2022 May-Crane Fellowships

The Spring 2022 May-Crane Fellows and Projects

The May-Crane Fellowships are designed to encourage undergraduate engagement with Harvard Library and to help advance the careers of graduate students. Fellows partner with staff mentors to work on projects in a range of areas, from collections to preservation to research, teaching and learning.

Recreating Physical Exhibits for the Digital World

Leo Sarbanes, PhD candidate — Historical Musicology
Eda Kuhn Loeb Music Library
Library mentors: Kerry Masteller, Elizabeth Berndt-Morris

Pre-pandemic, the Music Library curated three physical exhibitions a year, showcasing topics ranging from ethnomusicological collections to recent acquisitions. With many unable to visit campus, the Library prioritized shifting exhibitions online for virtual engagement, broadening audience interest beyond the local Cambridge community. The fellow was tasked with selecting one of the Music Library’s past exhibitions to transfer into an online environment, specifically proposing which online platform to host the exhibition. This project enabled the fellow to explore the use of audiovisual components, visualizations, and related full-text materials that are difficult to present in the physical exhibition space.

DIBAR Digitization Program Support

Bes Bajraktarevic, PhD candidate — Comparative Literature
Harvard Library Imaging Services
Library mentors: Kai Fay, Bill Comstock, Cary Saunders

Harvard Library is focused on digitizing collections that exemplify our Diversity, Inclusion, Belonging and Anti-Racism (DIBAR) values. As such, Imaging Services devised the DIBAR Digitization Program Support project as an opportunity for a fellow to support efforts to make these collections more accessible. The fellow operated as a project manager and shepherded collections through the full digitization process: coordinating with the owning repositories, overseeing the safe transfer of collections, preparing items for imaging, consulting with Preservation Services for stabilization if needed, documenting processes, and accurately linking items in Hollis records. Through this work, the fellow was exposed to the larger library network and the departments involved in making physical library collections accessible online. 

Finding Aids for Middle East Collections

Sarah Aziz, PhD candidate — Histories and Cultures of Muslim Societies
Services for Academic Programs
Library mentor: Sarah DeMott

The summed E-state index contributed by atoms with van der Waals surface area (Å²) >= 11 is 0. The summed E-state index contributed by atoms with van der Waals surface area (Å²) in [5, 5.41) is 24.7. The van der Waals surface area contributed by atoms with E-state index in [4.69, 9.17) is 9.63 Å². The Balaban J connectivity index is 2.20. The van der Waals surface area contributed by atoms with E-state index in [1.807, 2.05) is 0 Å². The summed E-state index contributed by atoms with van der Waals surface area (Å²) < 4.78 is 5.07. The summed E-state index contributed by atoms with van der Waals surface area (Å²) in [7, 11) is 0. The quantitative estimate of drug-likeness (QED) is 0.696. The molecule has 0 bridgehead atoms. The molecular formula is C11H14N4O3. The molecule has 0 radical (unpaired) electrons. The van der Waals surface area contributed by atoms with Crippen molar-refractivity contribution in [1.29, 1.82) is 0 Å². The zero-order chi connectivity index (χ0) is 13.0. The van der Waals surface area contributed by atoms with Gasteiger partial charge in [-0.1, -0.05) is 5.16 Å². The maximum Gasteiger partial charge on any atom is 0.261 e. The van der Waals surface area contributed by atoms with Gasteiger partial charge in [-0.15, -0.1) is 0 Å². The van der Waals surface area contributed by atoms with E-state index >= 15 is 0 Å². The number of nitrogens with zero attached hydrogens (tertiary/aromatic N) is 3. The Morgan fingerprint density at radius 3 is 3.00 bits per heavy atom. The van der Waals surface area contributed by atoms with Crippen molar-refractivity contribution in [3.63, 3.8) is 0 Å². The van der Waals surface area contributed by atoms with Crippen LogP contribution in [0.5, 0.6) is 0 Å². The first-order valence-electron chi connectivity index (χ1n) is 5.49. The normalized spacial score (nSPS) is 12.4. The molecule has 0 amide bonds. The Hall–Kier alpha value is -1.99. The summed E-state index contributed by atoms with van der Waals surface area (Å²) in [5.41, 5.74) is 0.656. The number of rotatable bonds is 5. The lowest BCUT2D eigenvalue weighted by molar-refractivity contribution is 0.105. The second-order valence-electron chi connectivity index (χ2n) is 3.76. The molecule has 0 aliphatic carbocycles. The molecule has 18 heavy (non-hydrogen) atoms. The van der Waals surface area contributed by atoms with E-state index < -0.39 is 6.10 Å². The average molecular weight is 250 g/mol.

Researchers often ask for ‘discovery tricks’ and ‘search strategies’ when using Harvard Library’s Hollis Catalogue. While serendipitous search terms can be successful, they are not consistent. Harvard Library’s Discovery Team created a virtual platform finding aid prototype. This project tasked a fellow to test the prototype on the Middle East Collections. The fellow curated the first series of virtual finding aids to assist researchers in highlighting regions within this collection. Through consultations with the library project team and user experience feedback, the fellow published a library guide for Middle East resources across Harvard Library. This project models the critical partnership between academic library and emerging scholar. 

Urban Segregation

Ricky Sanchez, PhD candidate — English
Harvard Map Collection
Library mentors: Dave Weimer, Belle Lipton

Urban segregation surrounds the lives of everyone in a city but often is not obviously visible on a printed map. The Urban Segregation project explores Harvard’s collections of urban maps throughout the world, animating the effects of urban segregation. By augmenting and deepening what is already available in the online collection, City Maps and Urban Environments, the fellow selected several specific, well-represented cities in our collections in order to show the different ways segregation is depicted on maps, and how maps and data about a city can help us understand the lasting effects of segregation. Combining research with paper maps and geospatial data, this project has also enabled the fellow to develop skills in digital and spatial history while also seeing how librarians collect, curate, and produce maps and geospatial data.